He had his seat too. No one sat in it if he wasn’t there. Jar of cider on the floor by his side, ‘phone in reach, closest to the door. It had been the same with my granddad, in the other room – that was my granddad’s domain – walking stick propped up against his armchair to change channel with. No one used the other room after he died. Until my nan couldn’t walk the corridor to her bedroom. It was cold at the other end of the bungalow. A bed was set up in the other room, where she could light the fire. I wonder was she comforted by my granddad’s ghost in there, his pipe smoking and shouting at the races, the horses and the boxing?
I only ever saw them on a Saturday morning, assumed they continued the same routines whether I was there to witness them or not.
My granddad had more than a dozen strokes during the years I’d known him, up until his last. My nan outlived him by quite some distance. I didn’t realise how ill she was. When I made it to the hospital, she had waited for me. It didn’t take long after that. My uncle died a year later. He was found after a break- in in the middle of the night, police driving by came to investigate. He’d got up and fallen, and couldn’t get up again. It was protracted with a hospital stay and rehab unit, but finally, back in hospital, I was again the last to see him. The grim reaper, my family called me. I wondered if it was good luck or bad that he had been found in the early hours of that morning on the floor in the kitchen. Would he have preferred to have been left? He was a man of science not medicine, with cupboards full of tablets – prescriptions dispensed and put away. “Rat poison!” He exclaimed.
The house has since been emptied and refurbished. Central heating installed, double glazing fitted, bits of cars removed, explosives disposed of. But there’s still an echo. The land holds their memory. His ciné films remind me of times I hadn’t known and don’t remember. Glimpses of my mum, pregnant with me or my sister, walking with my nan through the orchard, or coming back from the shops on a Saturday. As distant as he was emotionally, he was never far away. Captured fragments now converted to DVD in flickering muted colours. I can watch my granddad walk out of the other room into the garden, bent over holding my hand to steady my wobbly legs. I can watch my nan, always looking like my nan but with more of a spring in her step, self-conscious as she sees the camera. It is a nostalgia perhaps, a version of events, which mostly was mundane and domestic. They’re the bits that are easy to forget, that time we went up to town and had a morning spent looking in charity shops, each one blurs into the next.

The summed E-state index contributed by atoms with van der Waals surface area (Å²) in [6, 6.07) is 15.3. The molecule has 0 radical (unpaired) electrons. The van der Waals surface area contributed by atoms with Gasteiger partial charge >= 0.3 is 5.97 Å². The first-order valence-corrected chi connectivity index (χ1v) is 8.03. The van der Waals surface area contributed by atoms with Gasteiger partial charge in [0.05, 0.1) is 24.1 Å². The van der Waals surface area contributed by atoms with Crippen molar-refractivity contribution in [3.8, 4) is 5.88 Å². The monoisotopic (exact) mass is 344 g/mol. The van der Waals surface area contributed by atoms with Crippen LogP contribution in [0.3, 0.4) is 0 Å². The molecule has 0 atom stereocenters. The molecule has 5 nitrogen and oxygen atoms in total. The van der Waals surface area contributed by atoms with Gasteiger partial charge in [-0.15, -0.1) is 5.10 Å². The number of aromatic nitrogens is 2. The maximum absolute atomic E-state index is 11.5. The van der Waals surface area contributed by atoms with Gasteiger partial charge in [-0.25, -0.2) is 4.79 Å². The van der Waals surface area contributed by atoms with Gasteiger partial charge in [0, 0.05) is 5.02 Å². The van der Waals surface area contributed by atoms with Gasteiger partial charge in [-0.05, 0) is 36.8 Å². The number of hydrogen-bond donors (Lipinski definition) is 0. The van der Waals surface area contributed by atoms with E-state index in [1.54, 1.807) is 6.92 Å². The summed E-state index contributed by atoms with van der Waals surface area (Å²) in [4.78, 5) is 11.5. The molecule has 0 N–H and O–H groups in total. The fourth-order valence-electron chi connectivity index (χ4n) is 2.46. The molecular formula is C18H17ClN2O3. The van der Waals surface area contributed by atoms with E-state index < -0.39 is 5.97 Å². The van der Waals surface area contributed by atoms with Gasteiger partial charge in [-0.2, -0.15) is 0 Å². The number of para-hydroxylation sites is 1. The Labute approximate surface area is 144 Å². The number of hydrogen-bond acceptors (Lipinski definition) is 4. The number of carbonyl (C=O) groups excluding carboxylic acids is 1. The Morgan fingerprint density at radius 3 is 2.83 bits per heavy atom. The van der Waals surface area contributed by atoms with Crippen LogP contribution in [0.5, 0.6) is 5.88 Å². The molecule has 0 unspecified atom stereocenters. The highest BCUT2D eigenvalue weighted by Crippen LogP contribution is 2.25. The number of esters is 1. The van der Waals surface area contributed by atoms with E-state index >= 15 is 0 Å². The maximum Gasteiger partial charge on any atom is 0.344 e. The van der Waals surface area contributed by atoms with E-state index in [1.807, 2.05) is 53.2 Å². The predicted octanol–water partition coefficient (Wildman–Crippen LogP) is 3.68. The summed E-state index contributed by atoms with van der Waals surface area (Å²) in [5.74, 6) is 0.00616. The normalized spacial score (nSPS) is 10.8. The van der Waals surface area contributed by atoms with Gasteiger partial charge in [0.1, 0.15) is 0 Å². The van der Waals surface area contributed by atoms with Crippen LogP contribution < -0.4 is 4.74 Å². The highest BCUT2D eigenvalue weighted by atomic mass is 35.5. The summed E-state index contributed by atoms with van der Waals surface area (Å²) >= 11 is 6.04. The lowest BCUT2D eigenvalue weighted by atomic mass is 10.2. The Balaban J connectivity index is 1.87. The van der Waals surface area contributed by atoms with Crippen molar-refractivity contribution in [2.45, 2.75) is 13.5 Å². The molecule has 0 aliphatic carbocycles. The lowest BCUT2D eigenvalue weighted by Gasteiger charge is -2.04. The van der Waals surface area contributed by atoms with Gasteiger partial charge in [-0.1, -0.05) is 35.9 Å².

“Who did you see?” Was the welcome on our return. “Was it busy?” Our news report from the morning spilled over lunch, something fried in lard with bread. More tea.
What is an artefact – a thing with memory and meaning? Can landscape be artefact? A house? A family? An explosives factory?
“We are what we own…it is clear that between what a man calls me and what he simply calls mine the line is difficult to draw. We feel and act about certain things that are ours very much as we feel and act about ourselves.” William James.
Jean-Paul Sartre believed we learn who we are by observing what we own. Early civilisations believed that possessions are a part of a person’s ‘life spirit’, their sense of self. In Papua New Guinea possessions are considered so sacred they are grieved for as loved ones are, if lost.
Psychologists and analysts also have much to say about our relationship to the things we surround ourselves with, and the function of collecting and ownership. The ‘transitional object’ was a key notion identified by Winnicott in 1953. In this instance it’s the attachment to the thing that’s of importance. The special blanket, for example, acts as a replacement for the (m)other, the association between the two offers comfort and security, enabling the child to tolerate her absence. This is one of the foundations of the psychotherapy that I practised as a psychologist. Object Relations explore these aspects of significant other(s). As social animals, we are motivated to connect with people – care takers in childhood, and representations of them subsequently. They are the foundation to our experiences as we grow and develop, re-enacting these relationship patterns with others we encounter.